When we last saw the Discovery, it was face-to-face with the Enterprise, igniting hopes that the glory days of Star Trek were about to warp back into our living rooms. Discovery’s first season was such a forlorn departure in tone, style, casting, and canon, that imagining it alongside the utopian Original Series was an exorbitantly tall order. But when it neatly wrapped up its dreary Klingon War storyline, it also presented fans with a look to the optimistic future they longed to revisit. So does this season truly go where no Discovery episode has gone before?
Taking place sometime after “The Cage”, the unaired pilot episode of The Original Series, Captain Christopher Pike (Anson Mount) assumes temporary command of the Discovery to investigate seven mysterious red signals that have materialized around the galaxy. Commander Michael Burnham (Sonequa Martin-Green) is sent to rescue survivors of a wrecked ship near one of the signals, and after being knocked nearly unconscious, has a vision of a time-travelling entity called “The Red Angel”. Burnham’s foster brother Spock (Ethan Peck), who is also Captain Pike’s Science Officer on the Enterprise, had a similar vision as a child and is assumed to have the answers they seek. Unfortunately, he’s currently a fugitive wanted for the murder of his doctors, which makes the search for Spock a literal test of time.
Right from the first episode of this season, there’s a strong sense of fun and adventure that was lacking throughout all of Season 1. Captain Pike is instantly likeable and instills a welcoming family dynamic to the crew of the Discovery. Almost the entire crew sees positive changes this season. Saru (Doug Jones) finds some much-needed courage, Tilly (Mary Wiseman) gains more confidence in her new role as Ensign, and the Mirror Universe’s Philippa Georgiou (Michelle Yeoh) now works for the morally ambiguous Starfleet intelligence agency, Section 31. The Klingons have hair again, indicating some behind-the-scenes regret over their dramatic re-design in Season 1. Even some of the minor characters, like Keyla Detmer (Emily Coutts) and the cybernetic Airiam (Hannah Cheesman) get moments to shine. Interpersonal drama is kept at a minimum, as the mission to stop a time-travelling threat to all organic life means that everyone’s futures are at stake, and not just the futures of a select few people. Star Trek is, and always has been, an ensemble, concentrating on the needs of the many, rather than the few or the one. And that’s what this season does. It takes all the elements from Season 1 and injects them with classic Star Trek ideals. And for the most part, it succeeds.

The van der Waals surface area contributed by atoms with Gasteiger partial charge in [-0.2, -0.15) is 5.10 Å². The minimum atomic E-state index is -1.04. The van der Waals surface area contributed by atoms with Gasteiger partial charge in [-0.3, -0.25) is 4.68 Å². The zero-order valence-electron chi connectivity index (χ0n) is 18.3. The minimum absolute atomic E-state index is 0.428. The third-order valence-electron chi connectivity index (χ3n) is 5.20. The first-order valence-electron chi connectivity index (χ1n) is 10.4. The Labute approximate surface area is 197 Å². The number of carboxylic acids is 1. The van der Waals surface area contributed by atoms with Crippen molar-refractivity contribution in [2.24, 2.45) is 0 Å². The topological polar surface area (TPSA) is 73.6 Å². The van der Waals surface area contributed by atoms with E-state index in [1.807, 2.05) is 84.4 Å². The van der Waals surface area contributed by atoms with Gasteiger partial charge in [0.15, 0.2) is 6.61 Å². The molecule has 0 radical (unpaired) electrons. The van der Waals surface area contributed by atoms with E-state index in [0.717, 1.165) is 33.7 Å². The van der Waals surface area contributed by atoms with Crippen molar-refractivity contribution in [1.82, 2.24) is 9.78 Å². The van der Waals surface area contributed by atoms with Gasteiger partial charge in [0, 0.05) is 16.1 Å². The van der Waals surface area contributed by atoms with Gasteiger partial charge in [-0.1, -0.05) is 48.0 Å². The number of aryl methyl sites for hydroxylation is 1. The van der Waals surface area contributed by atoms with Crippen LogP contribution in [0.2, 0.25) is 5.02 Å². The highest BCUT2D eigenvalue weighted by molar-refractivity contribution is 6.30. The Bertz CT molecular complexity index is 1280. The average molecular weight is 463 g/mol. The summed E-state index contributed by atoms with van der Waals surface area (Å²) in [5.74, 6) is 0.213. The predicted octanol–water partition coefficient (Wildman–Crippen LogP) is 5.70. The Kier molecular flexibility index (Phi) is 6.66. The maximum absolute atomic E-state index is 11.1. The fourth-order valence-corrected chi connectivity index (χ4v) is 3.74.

Certain problems still remain, such as Michael Burnham being the least interesting character in her own TV show. The writers wrote themselves into a corner by making her Spock’s foster sister that we just, somehow, never heard about until this show. She’s more interesting on paper than in person, because without that out-of-left-field connection to Spock, there’s nothing about her that feels “lead character”-ish. Ethan Peck does an admirable enough job as a bearded Spock but fails to leave a lasting impression. The casual introduction of Section 31 is far too early in the timeline since it was still a well-kept secret, not to mention a controversial revelation, when it was revealed midway through Deep Space Nine, set nearly a hundred years after this show. And Hugh Culber’s (Wilson Cruz) spore network resurrection is more science fantasy than fiction, glossing over the mind-boggling part and spending too much time on his now-complicated romance with Paul Stamets (Anthony Rapp). These are mostly minor gripes, but sometimes when a show is “course-correcting” like this one clearly is, some of the newer ideas don’t get the attention they deserve during the clean-up process.
Are the glory days of Star Trek back? No. Or at least not yet. Season 2 is a vast improvement over Season 1 but there’s no denying that Discovery is still finding itself. Messing around with time travel in a franchise that already has multiple timelines is risky business, but this season keeps its focus on the ends justifying the means. It’s certainly nostalgic to see the mutli-colored Starfleet uniforms not look like pyjamas for once, and filling in the gaps between “The Cage” and “The Menagerie” do the character of Captain Pike real justice. The entire season plays out like a 14-episode Hollywood movie, but the hackneyed “Let’s promise to never speak of these events to anyone” ending is a case of inexcusable prequelitis. So there’s definitely still room for improvement. But the best thing about this season is that it feels like Star Trek. It’s about a ship full of eager explorers, with diverse and pleasant characters, who go on space adventures that we, the viewer, can only dream about. And that’s what Star Trek is supposed to be.
3 out of 5